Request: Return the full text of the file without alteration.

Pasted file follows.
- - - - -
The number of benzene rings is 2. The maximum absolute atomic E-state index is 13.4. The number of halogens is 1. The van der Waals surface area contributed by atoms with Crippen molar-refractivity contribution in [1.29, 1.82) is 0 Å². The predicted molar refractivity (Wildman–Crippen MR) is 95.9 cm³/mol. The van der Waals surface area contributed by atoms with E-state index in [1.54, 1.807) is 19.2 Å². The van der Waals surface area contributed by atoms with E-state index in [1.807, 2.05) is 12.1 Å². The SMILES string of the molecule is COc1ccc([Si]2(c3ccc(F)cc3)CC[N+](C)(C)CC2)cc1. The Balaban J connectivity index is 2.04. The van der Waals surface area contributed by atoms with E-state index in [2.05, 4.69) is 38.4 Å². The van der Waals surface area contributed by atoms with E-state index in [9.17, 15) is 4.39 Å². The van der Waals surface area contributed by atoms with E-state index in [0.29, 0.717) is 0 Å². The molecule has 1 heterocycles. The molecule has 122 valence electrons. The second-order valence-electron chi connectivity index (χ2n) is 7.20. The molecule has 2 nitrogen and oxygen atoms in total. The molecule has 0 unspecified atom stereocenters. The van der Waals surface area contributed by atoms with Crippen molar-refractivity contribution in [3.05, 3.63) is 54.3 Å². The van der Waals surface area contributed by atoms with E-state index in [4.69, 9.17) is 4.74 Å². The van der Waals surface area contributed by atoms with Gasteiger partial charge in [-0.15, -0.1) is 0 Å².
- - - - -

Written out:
The number of benzene rings is 2. The maximum absolute atomic E-state index is 13.4. The number of halogens is 1. The van der Waals surface area contributed by atoms with Crippen molar-refractivity contribution in [1.29, 1.82) is 0 Å². The predicted molar refractivity (Wildman–Crippen MR) is 95.9 cm³/mol. The van der Waals surface area contributed by atoms with E-state index in [1.54, 1.807) is 19.2 Å². The van der Waals surface area contributed by atoms with E-state index in [1.807, 2.05) is 12.1 Å². The SMILES string of the molecule is COc1ccc([Si]2(c3ccc(F)cc3)CC[N+](C)(C)CC2)cc1. The Balaban J connectivity index is 2.04. The van der Waals surface area contributed by atoms with E-state index in [2.05, 4.69) is 38.4 Å². The van der Waals surface area contributed by atoms with E-state index in [9.17, 15) is 4.39 Å². The van der Waals surface area contributed by atoms with E-state index in [0.29, 0.717) is 0 Å². The molecule has 1 heterocycles. The molecule has 122 valence electrons. The second-order valence-electron chi connectivity index (χ2n) is 7.20. The molecule has 2 nitrogen and oxygen atoms in total. The molecule has 0 unspecified atom stereocenters. The van der Waals surface area contributed by atoms with Crippen molar-refractivity contribution in [3.05, 3.63) is 54.3 Å². The van der Waals surface area contributed by atoms with E-state index in [4.69, 9.17) is 4.74 Å². The van der Waals surface area contributed by atoms with Gasteiger partial charge in [-0.15, -0.1) is 0 Å².